We may find in Male’s delightful exploration of the symbolic code that operates in medieval art something akin to the sort of secret code that Michael Ward believes C S Lewis used when he implanted into each book of the Narnia Chronicles the atmosphere and values of one of the mythical/Ptolemaic planets. See Ward’s Planet Narnia for that—especially the early chapter on “secrecy” as both a Lewisian and a medieval quality. However, we should remember that for medieval artists and likely the majority of their audience, the “code” wasn’t secret. It was really sort of matter-of-fact—a shared, public set of artistic conventions that acted as a key to the deeper, usually scriptural, meanings of a given natural phenomenon or work of art. Just as the ideas of the scholastics spread widely among laypeople through (for example) the preaching of Franciscan and Dominican evangelists, the web of natural and artistic symbols that encoded those ideas were also “not the property of the great thirteenth century doctors [theologians] alone, but were shared by the mass of the people to whom they had permeated through the teaching of the Church. The symbolism of the church services familiarized the faithful with the symbolism of art.”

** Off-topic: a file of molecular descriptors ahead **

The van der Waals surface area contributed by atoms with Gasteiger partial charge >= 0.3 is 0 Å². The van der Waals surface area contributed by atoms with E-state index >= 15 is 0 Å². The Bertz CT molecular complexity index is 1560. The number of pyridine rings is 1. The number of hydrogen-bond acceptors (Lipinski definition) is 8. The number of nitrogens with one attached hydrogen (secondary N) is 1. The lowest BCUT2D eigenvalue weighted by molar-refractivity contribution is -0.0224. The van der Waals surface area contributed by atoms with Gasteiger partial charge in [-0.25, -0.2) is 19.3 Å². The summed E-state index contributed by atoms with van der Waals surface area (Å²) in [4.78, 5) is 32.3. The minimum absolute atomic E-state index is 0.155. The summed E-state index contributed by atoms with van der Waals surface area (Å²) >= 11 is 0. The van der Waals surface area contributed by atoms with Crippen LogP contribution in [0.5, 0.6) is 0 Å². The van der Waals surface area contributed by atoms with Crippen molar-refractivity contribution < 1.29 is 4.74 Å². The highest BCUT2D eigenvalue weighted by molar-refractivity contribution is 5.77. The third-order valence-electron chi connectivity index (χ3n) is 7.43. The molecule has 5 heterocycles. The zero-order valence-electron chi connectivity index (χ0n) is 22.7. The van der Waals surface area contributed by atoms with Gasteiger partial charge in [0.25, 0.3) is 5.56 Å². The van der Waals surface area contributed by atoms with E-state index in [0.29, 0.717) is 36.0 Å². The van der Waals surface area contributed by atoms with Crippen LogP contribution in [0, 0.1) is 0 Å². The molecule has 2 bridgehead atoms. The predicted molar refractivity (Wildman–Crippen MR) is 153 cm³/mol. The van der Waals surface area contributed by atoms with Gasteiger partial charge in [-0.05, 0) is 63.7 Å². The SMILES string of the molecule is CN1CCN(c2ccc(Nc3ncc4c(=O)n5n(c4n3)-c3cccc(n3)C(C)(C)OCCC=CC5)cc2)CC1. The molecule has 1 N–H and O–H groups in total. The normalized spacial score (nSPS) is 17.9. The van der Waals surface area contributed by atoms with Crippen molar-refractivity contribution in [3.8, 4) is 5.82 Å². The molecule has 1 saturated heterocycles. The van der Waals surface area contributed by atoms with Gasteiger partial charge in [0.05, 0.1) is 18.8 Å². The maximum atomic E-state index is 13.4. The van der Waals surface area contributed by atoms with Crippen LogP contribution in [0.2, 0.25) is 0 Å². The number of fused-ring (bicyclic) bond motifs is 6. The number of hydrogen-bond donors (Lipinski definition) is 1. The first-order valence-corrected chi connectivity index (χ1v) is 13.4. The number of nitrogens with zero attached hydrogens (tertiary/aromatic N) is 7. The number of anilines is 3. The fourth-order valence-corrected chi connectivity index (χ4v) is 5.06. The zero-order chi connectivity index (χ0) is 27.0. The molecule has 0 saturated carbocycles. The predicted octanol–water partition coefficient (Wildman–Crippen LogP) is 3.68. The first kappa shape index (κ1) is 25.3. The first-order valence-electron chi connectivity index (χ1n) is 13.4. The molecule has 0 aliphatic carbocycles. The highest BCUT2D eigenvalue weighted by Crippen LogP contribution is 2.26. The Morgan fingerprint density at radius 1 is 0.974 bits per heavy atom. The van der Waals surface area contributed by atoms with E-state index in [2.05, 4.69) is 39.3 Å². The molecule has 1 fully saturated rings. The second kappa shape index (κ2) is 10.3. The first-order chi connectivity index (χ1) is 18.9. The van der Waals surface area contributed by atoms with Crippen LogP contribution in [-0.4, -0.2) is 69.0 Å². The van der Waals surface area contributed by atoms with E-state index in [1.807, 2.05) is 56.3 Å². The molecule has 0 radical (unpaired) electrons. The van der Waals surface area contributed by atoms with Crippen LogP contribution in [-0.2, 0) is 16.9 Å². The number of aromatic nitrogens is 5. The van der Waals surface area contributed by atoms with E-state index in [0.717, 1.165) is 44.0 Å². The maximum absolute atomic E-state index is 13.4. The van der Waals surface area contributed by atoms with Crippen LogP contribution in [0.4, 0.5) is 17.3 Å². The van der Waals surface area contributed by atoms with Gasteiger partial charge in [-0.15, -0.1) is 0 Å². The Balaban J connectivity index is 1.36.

As Lewis knew, medieval artists’ use of natural symbols really was considered a form of exegesis—a direct parallel of medieval exegesis of Scripture. Lewis was also a fan of Dante, and Dante, in a letter to his friend Can Grande della Scala, claims that his imaginative creation, the Comedia, is a polysemous (that is, multi-layered) allegory that should be interpreted according to the four senses—literal, allegorical, moral, and anagogical—usually reserved for the medieval study of Scripture. So, both in literature and in the visual arts, “the artist, as the [scholastics] might have put it, must imitate God who under the letter of Scripture hid profound meaning, and who willed that nature too should hold lessons for man.”